Marginal Utility

In economics, the marginal utility of a good or service is the gain (or loss) from an increase (or decrease) in the consumption of that good or service. Economists sometimes speak of a law of diminishing marginal utility, meaning that the first unit of consumption of a good or service yields more utility than the second and subsequent units. The marginal decision rule states that a good or service should be consumed at a quantity at which the marginal utility is equal to the marginal cost.

The concept of marginal utility played a crucial role in the marginal revolution of the late 19th century, and led to the replacement of the labor theory of value by neoclassical value theory in which the relative prices of goods and services are simultaneously determined by marginal rates of substitution in consumption and marginal rates of transformation in production, which are equal in economic equilibrium.

Read more about Marginal UtilityMarginality, Utility, Diminishing Marginal Utility, Marginalist Theory, Quantified Marginal Utility, History

Other articles related to "marginal, marginal utility, utility":

Marginalism - History - The Marginal Revolution - The Second Generation
... Although the Marginal Revolution flowed from the work of Jevons, Menger, and Walras, their work might have failed to enter the mainstream were it not for a second generation of economists ... a theory of interest and of profit in equilibrium based upon the interaction of diminishing marginal utility with diminishing marginal productivity of time and with time preference ... Fisher.) Marshall was the second-generation marginalist whose work on marginal utility came most to inform the mainstream of neoclassical economics, especially by way of his Principles of Economics, the ...
Marginal Utility - History - Revival
... introduced the notion of diminishing marginal utility, it had been to address a paradox of gambling, rather than the paradox of value ... The expected utility hypothesis of Bernoulli et alii was revived by various 20th century thinkers, with early contributions by Ramsey (1926), v ... Although this hypothesis remains controversial, it not only brings utility, but a quantified conception of utility, back into the mainstream of economic ...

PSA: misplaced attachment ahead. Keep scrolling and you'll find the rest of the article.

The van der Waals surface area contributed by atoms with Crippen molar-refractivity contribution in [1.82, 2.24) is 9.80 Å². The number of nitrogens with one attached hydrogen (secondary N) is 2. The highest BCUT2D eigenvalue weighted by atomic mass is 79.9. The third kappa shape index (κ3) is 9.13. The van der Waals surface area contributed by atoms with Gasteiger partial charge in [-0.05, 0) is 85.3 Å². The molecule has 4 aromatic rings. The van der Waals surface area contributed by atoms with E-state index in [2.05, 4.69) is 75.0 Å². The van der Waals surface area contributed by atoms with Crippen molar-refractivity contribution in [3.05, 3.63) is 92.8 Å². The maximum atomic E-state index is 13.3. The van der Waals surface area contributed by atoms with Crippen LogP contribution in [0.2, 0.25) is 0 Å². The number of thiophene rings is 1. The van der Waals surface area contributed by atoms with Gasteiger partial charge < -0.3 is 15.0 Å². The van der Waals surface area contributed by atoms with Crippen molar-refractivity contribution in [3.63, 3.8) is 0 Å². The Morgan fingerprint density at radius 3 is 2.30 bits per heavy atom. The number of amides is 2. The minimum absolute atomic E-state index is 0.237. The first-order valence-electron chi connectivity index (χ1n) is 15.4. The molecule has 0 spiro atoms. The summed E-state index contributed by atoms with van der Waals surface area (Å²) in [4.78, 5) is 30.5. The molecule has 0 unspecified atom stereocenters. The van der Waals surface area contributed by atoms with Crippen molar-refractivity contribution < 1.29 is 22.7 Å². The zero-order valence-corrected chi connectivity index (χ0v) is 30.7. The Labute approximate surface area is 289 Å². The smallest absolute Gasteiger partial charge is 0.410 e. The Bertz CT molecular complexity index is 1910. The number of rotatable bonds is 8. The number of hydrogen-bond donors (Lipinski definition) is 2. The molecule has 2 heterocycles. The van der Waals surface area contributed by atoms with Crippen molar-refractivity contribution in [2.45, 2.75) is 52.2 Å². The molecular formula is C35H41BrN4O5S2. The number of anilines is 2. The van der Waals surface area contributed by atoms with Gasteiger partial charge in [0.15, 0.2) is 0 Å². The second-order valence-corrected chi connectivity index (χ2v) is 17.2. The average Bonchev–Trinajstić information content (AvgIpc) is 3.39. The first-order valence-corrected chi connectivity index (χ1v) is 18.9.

Marginalism - History - Revival
... When Cramer and Bernoulli introduced the notion of diminishing marginal utility, it had been to address a paradox of gambling, rather than the paradox of value ... The expected utility hypothesis of Bernoulli et alii was revived by various 20th century thinkers, perhaps most notably Ramsey (1926), v ... Although this hypothesis remains controversial, it brings not merely utility but a quantified conception thereof back into the mainstream of economic thought, and would dispatch the Ockhamistic ...
Marginal Use
... As defined by the Austrian School of economics the marginal use of a good or service is the specific use to which an agent would put a given increase, or the specific use of the good or service that would be ... The usefulness of the marginal use thus corresponds to the marginal utility of the good or service ... And, in the absence of a complementarity across uses, the “law” of diminishing marginal utility will obtain ...
Paradox Of Value - Marginalism
... The theory of marginal utility, which is based on the subjective theory of value, says that the price at which an object trades in the market is determined neither by how much labor was exerted in ... Rather, its price is determined by its marginal utility ... The marginal utility of a good is derived from its most important use to a person ...

Famous quotes containing the words utility and/or marginal:

    Moral sensibilities are nowadays at such cross-purposes that to one man a morality is proved by its utility, while to another its utility refutes it.
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    If the individual, or heretic, gets hold of some essential truth, or sees some error in the system being practised, he commits so many marginal errors himself that he is worn out before he can establish his point.
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